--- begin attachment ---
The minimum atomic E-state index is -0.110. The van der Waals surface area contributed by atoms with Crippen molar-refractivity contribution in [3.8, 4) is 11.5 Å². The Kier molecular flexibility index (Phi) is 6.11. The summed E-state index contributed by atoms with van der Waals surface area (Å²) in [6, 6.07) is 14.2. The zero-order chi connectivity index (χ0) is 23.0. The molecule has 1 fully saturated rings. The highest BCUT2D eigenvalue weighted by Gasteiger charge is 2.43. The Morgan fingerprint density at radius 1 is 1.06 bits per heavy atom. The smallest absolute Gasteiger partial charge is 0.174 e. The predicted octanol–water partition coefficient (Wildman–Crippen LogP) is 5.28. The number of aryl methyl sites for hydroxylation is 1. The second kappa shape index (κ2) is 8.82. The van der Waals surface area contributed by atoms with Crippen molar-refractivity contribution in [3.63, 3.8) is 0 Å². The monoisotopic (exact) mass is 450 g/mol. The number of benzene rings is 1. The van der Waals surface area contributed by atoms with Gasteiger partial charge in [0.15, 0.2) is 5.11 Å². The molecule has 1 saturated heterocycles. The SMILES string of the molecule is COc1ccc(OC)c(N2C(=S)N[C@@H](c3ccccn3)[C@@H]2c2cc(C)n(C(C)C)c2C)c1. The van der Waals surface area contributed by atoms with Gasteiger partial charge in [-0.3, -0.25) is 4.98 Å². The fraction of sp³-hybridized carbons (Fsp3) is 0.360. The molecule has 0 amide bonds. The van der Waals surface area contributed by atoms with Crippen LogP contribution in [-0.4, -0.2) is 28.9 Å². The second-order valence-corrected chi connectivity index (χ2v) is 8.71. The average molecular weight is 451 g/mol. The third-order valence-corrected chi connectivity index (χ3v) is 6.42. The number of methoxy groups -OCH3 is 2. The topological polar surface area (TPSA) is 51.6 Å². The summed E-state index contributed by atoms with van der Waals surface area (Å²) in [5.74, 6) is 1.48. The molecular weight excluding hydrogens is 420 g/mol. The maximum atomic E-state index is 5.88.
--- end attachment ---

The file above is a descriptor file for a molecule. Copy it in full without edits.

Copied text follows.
The minimum atomic E-state index is -0.110. The van der Waals surface area contributed by atoms with Crippen molar-refractivity contribution in [3.8, 4) is 11.5 Å². The Kier molecular flexibility index (Phi) is 6.11. The summed E-state index contributed by atoms with van der Waals surface area (Å²) in [6, 6.07) is 14.2. The zero-order chi connectivity index (χ0) is 23.0. The molecule has 1 fully saturated rings. The highest BCUT2D eigenvalue weighted by Gasteiger charge is 2.43. The Morgan fingerprint density at radius 1 is 1.06 bits per heavy atom. The smallest absolute Gasteiger partial charge is 0.174 e. The predicted octanol–water partition coefficient (Wildman–Crippen LogP) is 5.28. The number of aryl methyl sites for hydroxylation is 1. The second kappa shape index (κ2) is 8.82. The van der Waals surface area contributed by atoms with Crippen molar-refractivity contribution in [3.63, 3.8) is 0 Å². The monoisotopic (exact) mass is 450 g/mol. The number of benzene rings is 1. The van der Waals surface area contributed by atoms with Gasteiger partial charge in [0.15, 0.2) is 5.11 Å². The molecule has 1 saturated heterocycles. The SMILES string of the molecule is COc1ccc(OC)c(N2C(=S)N[C@@H](c3ccccn3)[C@@H]2c2cc(C)n(C(C)C)c2C)c1. The van der Waals surface area contributed by atoms with Gasteiger partial charge in [-0.3, -0.25) is 4.98 Å². The fraction of sp³-hybridized carbons (Fsp3) is 0.360. The molecule has 0 amide bonds. The van der Waals surface area contributed by atoms with Crippen LogP contribution in [-0.4, -0.2) is 28.9 Å². The second-order valence-corrected chi connectivity index (χ2v) is 8.71. The average molecular weight is 451 g/mol. The third-order valence-corrected chi connectivity index (χ3v) is 6.42. The number of methoxy groups -OCH3 is 2. The topological polar surface area (TPSA) is 51.6 Å². The summed E-state index contributed by atoms with van der Waals surface area (Å²) in [5.74, 6) is 1.48. The molecular weight excluding hydrogens is 420 g/mol. The maximum atomic E-state index is 5.88.